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    Mzungu, hi!” Probably the phrase I heard the most. Mzungu means “white person,” and children would come running out of their homes shouting this greeting. Everywhere you go in Iganga, the children are thrilled when you pass by, laughing and shouting until you are no longer in their sight. Sometimes this meant children would follow us for miles, and I often wondered how they knew how to return. The man in this photo is setting down yellow jerry cans—jugs they fill with water from the nearby pump.
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    Food shopping: This was a little stand around the corner from our house where we would buy fruits and veggies and sometimes eggs. Since heating up leftovers isn’t an option with the lack of refrigerators, visits to the stand happened daily in order to prepare 3 full meals. Besides us, the volunteers, most families have multiple family members and hired help in one household, thus many mouths to feed.
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    Girls pumping water in the orphanage where I worked. This is how many people in their homes, not just at the school, got their water.
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    The 500 some children, over half of which are orphans, get fed a cup of very watered down porridge for breakfast and then posho (corn mush) and beans for lunch and dinner. Many of the days, we would give Cook Ronald a rest and serve porridge—a much more physically and emotionally challenging task than expected. Hundreds of ravenous children lined up at this hot, smoke filled kitchen ready to fill their dirty, melting plastic cups with boiling porridge. While I was overwhelmed by the never-ending line of desperate faces and was shocked every time I burned my fingers, I watched in awe and sadness as the hungry children gulped the scorching meal down. Plans were drafted later to work on a more nutritious meal plan for the children.
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    Ain’t your regular bar. This is called a millet brewery, where Ugandans go out drinking. It was quite an experience in this cozy little hut sitting next to chickens, communally sipping on this warm, chunky, bubbling concoction. I purposely left the bucket of millet brew out of the photo because it’s just something you must see in person.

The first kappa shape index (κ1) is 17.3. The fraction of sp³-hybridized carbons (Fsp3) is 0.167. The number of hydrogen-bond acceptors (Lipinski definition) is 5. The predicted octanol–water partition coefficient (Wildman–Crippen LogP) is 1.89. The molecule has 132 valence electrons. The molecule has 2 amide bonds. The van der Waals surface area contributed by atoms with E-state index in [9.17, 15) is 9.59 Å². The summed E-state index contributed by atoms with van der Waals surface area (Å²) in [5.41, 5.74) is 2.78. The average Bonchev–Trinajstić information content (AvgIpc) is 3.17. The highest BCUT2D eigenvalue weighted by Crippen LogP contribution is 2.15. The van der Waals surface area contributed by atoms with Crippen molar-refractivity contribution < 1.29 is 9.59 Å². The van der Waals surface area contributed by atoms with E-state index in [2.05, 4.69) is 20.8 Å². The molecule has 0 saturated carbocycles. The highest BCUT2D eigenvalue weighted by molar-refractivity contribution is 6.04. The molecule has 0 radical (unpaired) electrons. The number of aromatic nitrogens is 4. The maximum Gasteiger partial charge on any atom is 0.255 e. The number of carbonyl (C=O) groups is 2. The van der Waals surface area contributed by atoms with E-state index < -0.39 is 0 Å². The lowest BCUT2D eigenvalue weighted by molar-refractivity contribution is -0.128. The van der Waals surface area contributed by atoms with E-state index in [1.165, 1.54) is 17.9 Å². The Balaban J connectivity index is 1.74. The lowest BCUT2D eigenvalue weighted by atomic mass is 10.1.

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    On Safari: We rented a guide and a car for a couple hours. Elephants were my favorite! It’s amazing how the animals just roam in parts of the country. Different parts of the world call for different perspectives. I loved how some of the children we passed or interacted with were bewildered, terrified, overwhelmed with delight—much like how we acted when we encountered animals!—but they are not phased by the elephants or baboons near their school.
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    Mid-day on our porch, we often hand-wrote out plans and proposals for the orphanage. Of course, we always had out fans who were always fascinated with us.
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    Besides serving at orphanages, volunteers and/or their families can sponsor an orphan, buying him/her clothes, food, supplies, or whatever other needs to a certain amount of time. This boy, Peter, was one of the needier children out of the neediest. I was able to provide Peter with some clothes, a mattress with sheets, and a mosquito net.
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    Getting ready for a feast: The preparations are half the fun.
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    Cooking without all the gadgets and fancy equipment that we rely on.
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    It took weeks for this little guy (whom we called “Baby Boogers”—you can imagine why) to get used to us. We were probably the first non-Ugandans he’d ever encountered, and for a while we usually filled him with terror.
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    White-water rafting…in the Nile! This was everyone’s favorite excursion. From the town Jinja you can travel to the Nile and raft in grade 5 rapids (at times described as scarier than bungy-jumping). We recommend using Nile Explorers for this travel package.
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    Their staple crop. You eat it like mashed potatoes. It was not our favorite but soon had to get used to it. Warning—they sit in your stomach like bricks!
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    So much love!
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    Til we meet again. This was a trip that I will not soon forget, and I know I will return to Uganda one day.

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